When it comes to files, however, it's trickier. If you've been working on a document on one computer, and you want to transfer it to another, you can always burn it to a CD or put it on a flash USB drive. Or you could email it to yourself. But there is another way that saves you having to do anything.
A free Microsoft service called FolderShare (www.foldershare.com) that works on both Windows and Mac computers allows you to do several useful things. First, it will synchronize certain folders on each of your computers so any file changed or added on one computer will appear on all the others (assuming, of course, you have an Internet connection).
Second, it will also allow you to share the files on your computer with other people you've chosen to share the files with. Finally, and perhaps most useful, you can access your computer at home or work, or wherever you're not, via any web browser. And did I mention it's now free?
FolderShare isn't beautiful to look at, and not particularly intuitive to set up, but once it's running it works like magic. And if you've got a relatively fast Internet connection, the files are synchronized within seconds of any changes you make.
FolderShare doesn't work from a cell phone. And, frankly, I can't see people needing to access their files from their phone as much as from a computer. But if you need to, there's a service called soonr (soonr.com), which allows you to do just that.
Soonr seems to have lots of potential and while I've been able to play with a private beta version of their service, it's not publicly available so I won't bother you with it. Suffice to say FolderShare is good enough unless your cell phone has already taken over from your laptop as your primary device.
There are other ways of accessing your files from any computer. One is to use services like Google Docs, where your files aren't stored on any of your computers; instead they're stored online. If you've got an Internet connection wherever your computers are, then these tools might be enough for simple word processing and spreadsheets etc.
Of course, they're particularly useful if you're working with other people on documents; having them online will save you lots of emailing and figuring out which is the latest version.
If you find Google Docs' spreadsheet application a tad limiting, try eXpresso, a plug-in for Microsoft Excel that allows you to upload your spreadsheets to the company's server and then work with them alone, or together, online from anywhere. You need to already have a Microsoft Excel license to use this service, but that doesn't mean you need to install the program on all the computers you use eXpresso on. For more details check out their website: http://tinyurl.com/29mfkj..
It goes without saying that you want to be extra careful about a couple of things when you're working on more than one computer. Make sure you don't use any of these services on any computer if other people you don't know or trust might have access to that computer.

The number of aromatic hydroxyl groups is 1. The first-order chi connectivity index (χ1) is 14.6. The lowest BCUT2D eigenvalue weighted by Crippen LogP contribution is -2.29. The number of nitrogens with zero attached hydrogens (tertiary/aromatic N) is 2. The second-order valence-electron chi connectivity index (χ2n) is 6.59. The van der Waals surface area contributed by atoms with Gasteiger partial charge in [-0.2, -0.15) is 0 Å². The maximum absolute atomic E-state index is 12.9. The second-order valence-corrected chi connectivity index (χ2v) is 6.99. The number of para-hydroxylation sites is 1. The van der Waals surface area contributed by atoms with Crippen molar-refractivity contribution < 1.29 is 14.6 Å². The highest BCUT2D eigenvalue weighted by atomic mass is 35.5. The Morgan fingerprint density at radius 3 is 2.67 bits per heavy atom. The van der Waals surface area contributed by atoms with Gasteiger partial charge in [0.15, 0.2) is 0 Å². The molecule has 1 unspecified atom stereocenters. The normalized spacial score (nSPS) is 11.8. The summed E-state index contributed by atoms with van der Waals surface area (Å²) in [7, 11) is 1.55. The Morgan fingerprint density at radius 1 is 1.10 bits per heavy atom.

Indeed, don't access, open or download any file on a public computer that you wouldn't want someone else to read, because files are not easy things to delete. Unless you don't want to delete them, of course. Make sure you make regular backups of any files you are moving between computers because one day you might get confused and overwrite one you really need.
That said, having your files and familiar browser settings available wherever you happen to be is a liberating experience I'd heartily recommend.
Jeremy Wagstaff

Creative work with personal computers

These days, we can maximize our productivity by making the best use of our personal computers, or PCs. I know how to do that, even though I know just a byte -- I mean, bit -- about computers. Nevertheless, what I understand and what I can do with my computer is enough to allow me work optimally.
I have to admit it's pretty hard to compete with kids these days in terms of the latest gadgets and technology. I'm not really a technology freak, but I know enough to do a few tricks with my computer, which I mostly use to impress some of my colleagues who are less up-to-date on technology.
My first computer did not have a Windows operating system. It was my brother's old Macintosh Performa, with the on/off switch on the back of the monitor. Hence, you'll understand my confusion when I got acquainted with a PC, which has so many different buttons to turn on so many different things. There were also so many mouse buttons to click on (three buttons are too many when you're used to the Mac's one).
But that was in the past. Now, the user-friendly concept of the Macintosh, which used to inspire so much worship, has been vanquished (or some say it is at least in peril). The secrets of user-friendliness have been absorbed by PCs around the world. And my understanding of computers has grown, so that I now see how they bring the concept of ""creative work"" to another level.
I remember fondly the golden age of PCs. During those times of the day -- such as three in the afternoon -- when several parts of my body, like my half-dead brain and my almost-closed eyes, do not function properly, I could give them a well-deserved rest by playing Solitaire. (By the way, Wes Cherry, the inventor of the game, claimed that he was to blame for the economic recession in America.)
But the comfort did not stop there.
Today, like most employees, I enjoy the enormous so-called benefits of having an Internet-connected PC in my little cramped cubicle. Just a quick look behind me -- to make sure the boss isn't around -- and I can Alt-Tab to jump from the Microsoft Excel spreadsheet of the department's weekly progress report to the Google -- or Yahoo, if you prefer -- home page. And of course, I don't go to the corner of the 8-by-10-meter office to share the good news that the boss isn't here. Instead I'll have a Yahoo Messenger chat with my colleague who's sitting right next to me.